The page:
As CMOs rise, where’s the CIO?

A lot has been written lately about the increasing power of chief marketing officers in making corporate technology decisions as they sign up cloud services.

They’re doing so because they complain IT departments can’t move fast enough in this era of social media  to keep up with the demand for new applications and keep ahead of competitors.

In many cases CIOs gracefully yield (last least part of) the stage. But when they do, what does that leave them left with?

In an interview for Computerworld U.S. on the debut of his new book, The Digital Marketer, author Larry Weber is asked about the role of the CIO, what the CMO should cede and why the CIO’s role won’t be diminishing.

There are two IT groups in organizations today, Weber argues: One that looks after infrastructure technologies like the cloud, energy monitoring, security, while the other has its eye on customer-focused software. The former needs a technologist to lead it.

“So, it’s not saying ‘CIOs, you’re losing something,’ it’s that, you’ve got to come a little this way, to understand the technologies that are available for the marketer to use, and the marketer has to understand the basics of coding, of development, of how you make websites and Web destinations richer and better, because ultimately, it all comes down to creating great digital environments. But the CMO has taken over so much more of an information role, because of the data and the analytics. IT and CIOs were not trained in data and analytics,” — although, Weber adds, “that’s not saying they couldn’t do it.”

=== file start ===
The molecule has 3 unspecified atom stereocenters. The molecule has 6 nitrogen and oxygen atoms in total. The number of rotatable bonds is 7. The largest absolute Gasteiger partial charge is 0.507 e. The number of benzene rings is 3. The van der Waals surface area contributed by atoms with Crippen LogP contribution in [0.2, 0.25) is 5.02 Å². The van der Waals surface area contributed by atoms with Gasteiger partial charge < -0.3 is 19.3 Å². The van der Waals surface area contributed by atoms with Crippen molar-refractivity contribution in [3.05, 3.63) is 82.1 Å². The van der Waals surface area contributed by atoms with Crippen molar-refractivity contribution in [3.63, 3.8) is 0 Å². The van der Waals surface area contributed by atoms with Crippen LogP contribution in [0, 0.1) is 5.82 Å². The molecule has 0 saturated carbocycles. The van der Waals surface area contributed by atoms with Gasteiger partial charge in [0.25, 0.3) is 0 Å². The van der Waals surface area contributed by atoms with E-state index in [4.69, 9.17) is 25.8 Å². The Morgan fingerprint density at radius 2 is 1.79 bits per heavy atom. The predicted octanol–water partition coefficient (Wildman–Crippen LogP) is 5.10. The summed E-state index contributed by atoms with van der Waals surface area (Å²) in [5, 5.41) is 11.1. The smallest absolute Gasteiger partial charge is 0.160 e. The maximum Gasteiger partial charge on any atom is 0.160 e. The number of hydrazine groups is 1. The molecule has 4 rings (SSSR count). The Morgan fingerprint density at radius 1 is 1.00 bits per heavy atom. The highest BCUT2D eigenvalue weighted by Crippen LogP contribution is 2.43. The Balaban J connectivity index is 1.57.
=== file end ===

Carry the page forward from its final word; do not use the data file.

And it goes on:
The CIO’s job, he says, is to advise on purchases:  “That these software companies are of quality, what are the questions I should ask before we buy that kind of software, what kind of costs are we getting in for on a long-term basis? Also, is this data going to be secure? Where are the investments we’ve already made as a company in things that I should be aware of as we start being a major purchaser of marketing automation and different flavors of cloud?”

Interestingly, he suggests its the CMO’s role to decide what information should be protected, and CIO’s job is to know what software’s available to help meet the rules that have been determined.

Some might argue with that. If the organization is big enough, a privacy or governance officer (or committee) will have a hand in that. But the point is the CIO isn’t going to be shuffled into a corner.





Howard Solomon
Howard Solomon
Currently a freelance writer, I'm the former editor of and Computing Canada. An IT journalist since 1997, I've written for several of ITWC's sister publications including and Computer Dealer News. Before that I was a staff reporter at the Calgary Herald and the Brampton (Ont.) Daily Times. I can be reached at hsolomon [@]

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